Over the past 5 years, several new immunotherapy treatments have been tested for metastatic renal cell carcinoma (mRCC). Clinical trials assessing combinations of different immunotherapies, or of an immunotherapy with a tyrosine kinase inhibitor (TKI), have reported improved clinical outcomes compared with the standard of care — that is, treatments using TKIs alone. However, to understand the holistic impact of new treatments on patients, physicians must also consider effects on health-related quality of life (HRQoL). As patient-reported outcome measures (PROMs) on HRQoL are often treated as a secondary outcome in clinical trials, their collection and reporting are non-standardized and, therefore, difficult to compare and interpret. However, results from six clinical trials indicate that two immunotherapy treatments overwhelmingly outperform sunitinib in HRQoL measurements: nivolumab plus cabozantinib (CheckMate 9ER) and atezolizumab plus bevacizumab (IMmotion151). An additional two treatments generally outperform sunitinib: nivolumab plus ipilimumab (CheckMate 214) and lenvatinib plus pembrolizumab (CLEAR). Of three studies that reported no difference from sunitinib, two suffered design flaws that might have obscured HRQoL benefits (JAVELIN Renal 101 and KEYNOTE-426). To ensure future HRQoL data are of the highest quality and comparable across trials, future studies should adopt best practices for the design, analysis and reporting of PROMs.
Emerging immunotherapies for the management of advanced renal cell carcinoma (RCC) have raised questions of how to evaluate and compare treatments. We review six relevant clinical trials.
For clinical outcomes, including overall survival rates, progression-free survival and adverse events, immunotherapies generally outperform sunitinib monotherapy in these trials.
In addition to clinical outcomes, the trials measure patient health-related quality of life (HRQoL) using patient-reported outcome measures (PROMs) such as the EQ-5D, FACT-G and FKSI.
HRQoL results are affected by the types of PROM administered, administration schedules and analyses conducted on longitudinal data.
To maximize the sensitivity, validity and interpretability of PROMs in future clinical trials, researchers should use the most up-to-date version of each PROM, account for symptom burden in PROM schedules and conduct specific, recommended longitudinal analyses using defined clinically important differences.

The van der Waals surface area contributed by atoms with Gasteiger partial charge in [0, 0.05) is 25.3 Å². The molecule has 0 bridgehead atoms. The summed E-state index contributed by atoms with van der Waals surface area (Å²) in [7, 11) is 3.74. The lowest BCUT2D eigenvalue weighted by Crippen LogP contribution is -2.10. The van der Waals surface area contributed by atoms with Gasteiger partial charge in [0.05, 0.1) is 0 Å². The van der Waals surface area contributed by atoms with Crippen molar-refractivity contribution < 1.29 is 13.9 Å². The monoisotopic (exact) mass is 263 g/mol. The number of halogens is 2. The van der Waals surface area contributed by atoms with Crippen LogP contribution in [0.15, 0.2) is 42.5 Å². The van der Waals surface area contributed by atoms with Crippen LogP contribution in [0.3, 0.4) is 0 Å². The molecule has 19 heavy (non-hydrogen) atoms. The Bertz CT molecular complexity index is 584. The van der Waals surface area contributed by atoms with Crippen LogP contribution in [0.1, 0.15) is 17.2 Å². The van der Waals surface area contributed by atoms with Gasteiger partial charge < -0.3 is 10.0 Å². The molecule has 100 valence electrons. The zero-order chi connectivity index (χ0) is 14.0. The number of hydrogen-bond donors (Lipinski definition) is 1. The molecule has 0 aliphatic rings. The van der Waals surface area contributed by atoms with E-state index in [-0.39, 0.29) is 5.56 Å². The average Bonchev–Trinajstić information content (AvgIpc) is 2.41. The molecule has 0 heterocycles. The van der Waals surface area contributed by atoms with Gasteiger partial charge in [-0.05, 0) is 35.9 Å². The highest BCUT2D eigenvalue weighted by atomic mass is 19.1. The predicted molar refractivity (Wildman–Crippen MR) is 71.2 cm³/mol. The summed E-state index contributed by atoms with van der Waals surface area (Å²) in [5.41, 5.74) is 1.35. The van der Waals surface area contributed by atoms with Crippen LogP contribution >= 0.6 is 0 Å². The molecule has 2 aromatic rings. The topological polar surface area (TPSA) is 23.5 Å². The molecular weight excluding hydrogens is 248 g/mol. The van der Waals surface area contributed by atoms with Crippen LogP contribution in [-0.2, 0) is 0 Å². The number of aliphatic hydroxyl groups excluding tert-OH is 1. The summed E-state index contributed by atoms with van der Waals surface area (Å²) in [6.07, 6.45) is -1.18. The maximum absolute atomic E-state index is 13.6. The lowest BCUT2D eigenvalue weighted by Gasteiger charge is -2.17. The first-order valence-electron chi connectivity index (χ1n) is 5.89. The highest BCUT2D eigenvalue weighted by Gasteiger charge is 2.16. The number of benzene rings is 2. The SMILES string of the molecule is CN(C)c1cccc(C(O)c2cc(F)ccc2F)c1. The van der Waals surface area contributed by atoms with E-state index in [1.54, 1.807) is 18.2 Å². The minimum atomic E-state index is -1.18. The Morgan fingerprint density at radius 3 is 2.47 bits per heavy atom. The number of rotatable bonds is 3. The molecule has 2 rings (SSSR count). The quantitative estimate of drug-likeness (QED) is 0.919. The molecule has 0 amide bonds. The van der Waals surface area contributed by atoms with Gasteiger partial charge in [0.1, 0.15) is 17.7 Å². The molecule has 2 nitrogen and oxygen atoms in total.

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D.C. is the President of FACIT.org, which owns and distributes two of the patient-reported outcome measures discussed in the article (FACT-G and FKSI). D.C. has received consulting honoraria from Bristol-Myers Squibb, Ipsen, Pfizer, Merck and Novartis, and has received research funding to his institution from Bristol-Myers Squibb, Pfizer and Merck; these companies sponsored or collaborated on the following clinical trials discussed in the article: CheckMate 214, JAVELIN Renal 101, CLEAR, KEYNOTE-426 and CheckMate 9ER. The other authors declare no competing interests.
Peer review information
Nature Reviews Urology thanks Tim Eisen, Rana McKay and Grant Stewart for their contribution to the peer review of this work.
Publisher’s note Springer Nature remains neutral with regard to jurisdictional claims in published maps and institutional affiliations.
The authors began by searching ClinicalTrial.gov for Phase III metastatic renal cell carcinoma trials with reports available. This list was cross-referenced with FDA-approved treatments for metastatic renal cell carcinoma and the National Comprehensive Cancer Network treatment guidelines.
European Organisation for Research and Treatment of Cancer 30-item Quality of Life Questionnaire: https://qol.eortc.org/questionnaire/eortc-qlq-c30/
EuroQoL FiveDimensions: http://www.euroqol.org/
Functional Assessment of Cancer Therapy — General: https://www.facit.org/measures/FACT-G
Functional Assessment of Cancer Therapy — Kidney Symptom Index: https://www.facit.org/measures/NFKSI-19
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Nolla, K., Benjamin, D.J. & Cella, D. Patient-reported outcomes in metastatic renal cell carcinoma trials using combinations versus sunitinib as first-line treatment. Nat Rev Urol 20, 420–433 (2023). https://doi.org/10.1038/s41585-023-00747-w
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